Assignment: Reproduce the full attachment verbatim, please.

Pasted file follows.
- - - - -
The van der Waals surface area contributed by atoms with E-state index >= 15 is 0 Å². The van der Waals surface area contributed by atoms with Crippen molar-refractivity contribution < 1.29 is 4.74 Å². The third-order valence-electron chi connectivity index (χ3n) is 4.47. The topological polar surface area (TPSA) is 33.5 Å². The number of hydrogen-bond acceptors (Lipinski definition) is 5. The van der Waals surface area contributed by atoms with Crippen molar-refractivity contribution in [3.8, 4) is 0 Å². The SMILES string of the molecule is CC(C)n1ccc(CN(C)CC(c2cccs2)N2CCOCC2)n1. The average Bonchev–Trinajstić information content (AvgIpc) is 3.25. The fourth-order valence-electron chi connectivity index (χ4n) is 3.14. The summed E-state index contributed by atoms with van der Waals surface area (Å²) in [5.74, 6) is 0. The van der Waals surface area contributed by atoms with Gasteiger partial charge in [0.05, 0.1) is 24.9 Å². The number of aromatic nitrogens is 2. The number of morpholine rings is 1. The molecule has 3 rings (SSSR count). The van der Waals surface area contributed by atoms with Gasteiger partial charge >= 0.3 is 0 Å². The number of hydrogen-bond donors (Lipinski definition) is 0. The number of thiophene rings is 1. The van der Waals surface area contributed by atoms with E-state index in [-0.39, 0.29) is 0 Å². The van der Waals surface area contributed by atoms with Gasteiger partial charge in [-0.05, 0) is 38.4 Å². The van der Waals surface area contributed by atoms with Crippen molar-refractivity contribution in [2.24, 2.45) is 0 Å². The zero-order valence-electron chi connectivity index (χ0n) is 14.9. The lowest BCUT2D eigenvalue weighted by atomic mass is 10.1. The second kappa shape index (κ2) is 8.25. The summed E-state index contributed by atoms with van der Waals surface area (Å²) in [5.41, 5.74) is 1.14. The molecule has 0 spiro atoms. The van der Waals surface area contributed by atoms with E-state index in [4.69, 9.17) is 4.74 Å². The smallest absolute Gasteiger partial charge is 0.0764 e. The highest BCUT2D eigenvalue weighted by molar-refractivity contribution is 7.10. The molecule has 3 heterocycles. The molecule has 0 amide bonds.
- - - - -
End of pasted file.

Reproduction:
The van der Waals surface area contributed by atoms with E-state index >= 15 is 0 Å². The van der Waals surface area contributed by atoms with Crippen molar-refractivity contribution < 1.29 is 4.74 Å². The third-order valence-electron chi connectivity index (χ3n) is 4.47. The topological polar surface area (TPSA) is 33.5 Å². The number of hydrogen-bond acceptors (Lipinski definition) is 5. The van der Waals surface area contributed by atoms with Crippen molar-refractivity contribution in [3.8, 4) is 0 Å². The SMILES string of the molecule is CC(C)n1ccc(CN(C)CC(c2cccs2)N2CCOCC2)n1. The average Bonchev–Trinajstić information content (AvgIpc) is 3.25. The fourth-order valence-electron chi connectivity index (χ4n) is 3.14. The summed E-state index contributed by atoms with van der Waals surface area (Å²) in [5.74, 6) is 0. The van der Waals surface area contributed by atoms with Gasteiger partial charge in [0.05, 0.1) is 24.9 Å². The number of aromatic nitrogens is 2. The number of morpholine rings is 1. The molecule has 3 rings (SSSR count). The van der Waals surface area contributed by atoms with Gasteiger partial charge >= 0.3 is 0 Å². The number of hydrogen-bond donors (Lipinski definition) is 0. The number of thiophene rings is 1. The van der Waals surface area contributed by atoms with E-state index in [-0.39, 0.29) is 0 Å². The van der Waals surface area contributed by atoms with Gasteiger partial charge in [-0.05, 0) is 38.4 Å². The van der Waals surface area contributed by atoms with Crippen molar-refractivity contribution in [2.24, 2.45) is 0 Å². The zero-order valence-electron chi connectivity index (χ0n) is 14.9. The lowest BCUT2D eigenvalue weighted by atomic mass is 10.1. The second kappa shape index (κ2) is 8.25. The summed E-state index contributed by atoms with van der Waals surface area (Å²) in [5.41, 5.74) is 1.14. The molecule has 0 spiro atoms. The van der Waals surface area contributed by atoms with E-state index in [4.69, 9.17) is 4.74 Å². The smallest absolute Gasteiger partial charge is 0.0764 e. The highest BCUT2D eigenvalue weighted by molar-refractivity contribution is 7.10. The molecule has 3 heterocycles. The molecule has 0 amide bonds.